Ultimately, Edward admits that he does want her blood, pretty badly sometimes, and yet he is adamant about not going there: not getting physical, not going all the way — even when Bella herself begins to pressure him. You can see why 14-year-old girls eat this stuff up. That the Edward Effect is no less potent for many of their mothers seems troublesome.
Twilight and New Moon are essentially uncritical celebrations of that overwrought, obsessive passion that is the hallmark of immaturity — passion that wholly subordinates all sense of one’s own identity and elevates the beloved to summum bonum, or even the sole good; passion that leaps as readily to suicidal impulses and fantasies as to longing for union.
The theme of suicide pervades New Moon. Both the book and the film open with an epigraph from Romeo and Juliet (“These violent delights have violent ends / And in their triumph die, like fire and powder, / Which, as they kiss, consume”), and references to Shakespeare’s play (the current text in Bella and Edward’s English class) occasion an early remark from Edward envying Romeo the ease of his suicide. It then comes out that Edward has given practical consideration to the difficulties of vampire suicide, when Bella’s life was threatened at the climax of Twilight — since, of course, for Edward life without Bella would be not so much unthinkable as a mere oxymoron.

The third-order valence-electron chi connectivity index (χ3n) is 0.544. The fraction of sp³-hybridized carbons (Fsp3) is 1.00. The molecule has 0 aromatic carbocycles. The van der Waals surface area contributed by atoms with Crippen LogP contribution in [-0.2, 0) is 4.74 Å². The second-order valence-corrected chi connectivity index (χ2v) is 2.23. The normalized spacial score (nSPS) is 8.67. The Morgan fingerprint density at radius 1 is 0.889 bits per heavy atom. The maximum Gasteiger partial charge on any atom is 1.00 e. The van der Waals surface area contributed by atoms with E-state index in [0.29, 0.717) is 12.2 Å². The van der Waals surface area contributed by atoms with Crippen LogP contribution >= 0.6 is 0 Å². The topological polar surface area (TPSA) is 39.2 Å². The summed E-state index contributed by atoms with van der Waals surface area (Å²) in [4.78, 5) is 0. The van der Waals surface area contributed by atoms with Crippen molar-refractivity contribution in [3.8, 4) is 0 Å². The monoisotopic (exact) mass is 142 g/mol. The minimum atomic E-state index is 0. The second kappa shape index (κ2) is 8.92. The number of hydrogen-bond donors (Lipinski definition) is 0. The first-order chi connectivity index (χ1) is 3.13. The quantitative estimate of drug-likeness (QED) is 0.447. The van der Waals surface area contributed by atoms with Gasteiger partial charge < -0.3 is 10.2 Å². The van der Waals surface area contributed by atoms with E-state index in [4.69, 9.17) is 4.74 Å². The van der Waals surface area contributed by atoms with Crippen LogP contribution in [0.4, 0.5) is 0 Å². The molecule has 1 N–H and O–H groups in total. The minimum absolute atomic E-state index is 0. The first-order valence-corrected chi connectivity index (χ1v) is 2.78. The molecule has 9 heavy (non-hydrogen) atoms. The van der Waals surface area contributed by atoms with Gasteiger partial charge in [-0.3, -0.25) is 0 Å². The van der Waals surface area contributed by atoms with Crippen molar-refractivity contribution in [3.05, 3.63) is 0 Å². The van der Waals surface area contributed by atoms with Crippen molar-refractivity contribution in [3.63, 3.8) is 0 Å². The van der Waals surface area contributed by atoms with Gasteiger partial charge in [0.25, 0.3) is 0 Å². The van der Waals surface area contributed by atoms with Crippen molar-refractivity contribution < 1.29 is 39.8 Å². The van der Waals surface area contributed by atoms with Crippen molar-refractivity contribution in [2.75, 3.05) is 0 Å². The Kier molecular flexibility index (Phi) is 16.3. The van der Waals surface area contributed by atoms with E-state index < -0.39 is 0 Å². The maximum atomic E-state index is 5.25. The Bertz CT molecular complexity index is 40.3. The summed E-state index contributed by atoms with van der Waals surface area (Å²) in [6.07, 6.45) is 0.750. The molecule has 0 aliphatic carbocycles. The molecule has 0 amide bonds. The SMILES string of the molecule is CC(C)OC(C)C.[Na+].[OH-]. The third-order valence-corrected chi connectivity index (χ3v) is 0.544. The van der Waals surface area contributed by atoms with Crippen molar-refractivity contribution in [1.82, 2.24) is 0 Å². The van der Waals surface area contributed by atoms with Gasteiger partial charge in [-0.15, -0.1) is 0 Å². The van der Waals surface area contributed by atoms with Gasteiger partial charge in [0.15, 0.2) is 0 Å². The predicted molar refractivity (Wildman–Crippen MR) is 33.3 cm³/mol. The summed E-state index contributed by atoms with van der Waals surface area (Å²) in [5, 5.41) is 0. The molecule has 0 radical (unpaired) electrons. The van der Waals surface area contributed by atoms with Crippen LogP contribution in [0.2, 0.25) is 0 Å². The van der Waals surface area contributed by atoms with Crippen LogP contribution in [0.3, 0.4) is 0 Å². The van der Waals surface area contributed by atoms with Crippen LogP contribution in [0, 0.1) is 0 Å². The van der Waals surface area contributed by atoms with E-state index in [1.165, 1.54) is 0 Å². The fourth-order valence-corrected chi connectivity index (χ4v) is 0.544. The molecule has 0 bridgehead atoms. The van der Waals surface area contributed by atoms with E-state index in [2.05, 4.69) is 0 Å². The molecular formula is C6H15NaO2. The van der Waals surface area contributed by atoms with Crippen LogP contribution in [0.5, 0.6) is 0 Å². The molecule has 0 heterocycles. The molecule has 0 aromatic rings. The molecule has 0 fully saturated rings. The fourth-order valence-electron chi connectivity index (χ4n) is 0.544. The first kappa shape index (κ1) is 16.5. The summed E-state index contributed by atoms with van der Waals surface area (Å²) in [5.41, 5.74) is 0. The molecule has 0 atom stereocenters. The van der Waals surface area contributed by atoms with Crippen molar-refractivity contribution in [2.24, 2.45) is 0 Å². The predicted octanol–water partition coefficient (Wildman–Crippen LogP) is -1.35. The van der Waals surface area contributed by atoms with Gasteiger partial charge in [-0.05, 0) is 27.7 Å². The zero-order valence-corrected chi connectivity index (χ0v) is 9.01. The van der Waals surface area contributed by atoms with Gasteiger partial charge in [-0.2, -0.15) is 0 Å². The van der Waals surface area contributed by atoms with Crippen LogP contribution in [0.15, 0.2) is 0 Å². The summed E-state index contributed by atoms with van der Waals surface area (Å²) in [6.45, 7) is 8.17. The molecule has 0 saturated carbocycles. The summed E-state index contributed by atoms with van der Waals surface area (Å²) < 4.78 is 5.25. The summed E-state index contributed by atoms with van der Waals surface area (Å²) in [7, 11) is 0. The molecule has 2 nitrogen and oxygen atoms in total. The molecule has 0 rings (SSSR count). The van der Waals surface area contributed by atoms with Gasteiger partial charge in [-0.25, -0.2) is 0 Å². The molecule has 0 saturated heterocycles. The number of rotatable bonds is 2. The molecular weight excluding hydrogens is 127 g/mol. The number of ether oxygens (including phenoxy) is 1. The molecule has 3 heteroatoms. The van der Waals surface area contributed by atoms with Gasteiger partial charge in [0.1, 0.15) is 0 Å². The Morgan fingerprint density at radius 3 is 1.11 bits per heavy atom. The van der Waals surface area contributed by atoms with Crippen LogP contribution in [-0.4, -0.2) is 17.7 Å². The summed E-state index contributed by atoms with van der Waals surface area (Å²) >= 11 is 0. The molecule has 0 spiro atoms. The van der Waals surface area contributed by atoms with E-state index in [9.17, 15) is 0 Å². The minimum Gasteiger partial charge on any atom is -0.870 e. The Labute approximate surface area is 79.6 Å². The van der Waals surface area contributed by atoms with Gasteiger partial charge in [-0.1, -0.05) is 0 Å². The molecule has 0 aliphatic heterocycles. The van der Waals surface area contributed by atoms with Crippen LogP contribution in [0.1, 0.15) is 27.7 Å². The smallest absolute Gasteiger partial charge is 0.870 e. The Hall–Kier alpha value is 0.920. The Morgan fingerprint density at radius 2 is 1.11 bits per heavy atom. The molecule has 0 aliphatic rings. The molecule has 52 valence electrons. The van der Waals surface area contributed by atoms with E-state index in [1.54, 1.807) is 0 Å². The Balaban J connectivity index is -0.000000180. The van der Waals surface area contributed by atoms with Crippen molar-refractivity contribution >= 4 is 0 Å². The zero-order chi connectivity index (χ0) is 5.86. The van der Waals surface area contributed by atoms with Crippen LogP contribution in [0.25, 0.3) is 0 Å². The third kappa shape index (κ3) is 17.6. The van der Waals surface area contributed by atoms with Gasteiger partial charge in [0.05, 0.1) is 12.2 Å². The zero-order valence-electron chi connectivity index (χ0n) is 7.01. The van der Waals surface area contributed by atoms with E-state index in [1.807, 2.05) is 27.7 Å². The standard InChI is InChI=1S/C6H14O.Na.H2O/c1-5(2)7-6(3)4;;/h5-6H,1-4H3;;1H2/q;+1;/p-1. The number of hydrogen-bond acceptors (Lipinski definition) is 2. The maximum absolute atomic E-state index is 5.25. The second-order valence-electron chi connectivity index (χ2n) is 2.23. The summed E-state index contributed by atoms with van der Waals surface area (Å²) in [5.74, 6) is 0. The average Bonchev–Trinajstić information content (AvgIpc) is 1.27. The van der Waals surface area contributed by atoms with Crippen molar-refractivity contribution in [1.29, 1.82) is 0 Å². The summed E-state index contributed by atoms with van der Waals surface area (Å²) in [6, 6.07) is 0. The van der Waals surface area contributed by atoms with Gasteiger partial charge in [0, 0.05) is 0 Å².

Likewise, when Edward’s vampire clan abruptly bugs out of Forks, Washington — ostensibly because Bella’s entanglement with Edward poses a danger to her life — Bella’s dark despair leads to self-destructive risk-taking behavior. (Fun fact: According to Amazon.com’s search feature, the word “pain” appears in Meyer’s book nearly 55 times — almost every ten pages.)
Of course Bella’s risk-taking begins when she learns that (for some unexplained reason) at moments of stress or danger she sees visions of Edward, warning her away from harm. Still, behind her willingness to risk her life to catch even a phantasmal glimpse of Edward is the same self-destructive obsessiveness of all suicidally lovelorn teenaged poetry.
Edward’s absence leaves the door open for Bella’s Quileute Indian pal Jacob Black (bulked-up Taylor Lautner) to move in on Bella, and so deep is Bella’s need for comfort that she willingly accepts his attentions for the sake of the friendship she wants, knowing that he hopes for what he can’t have.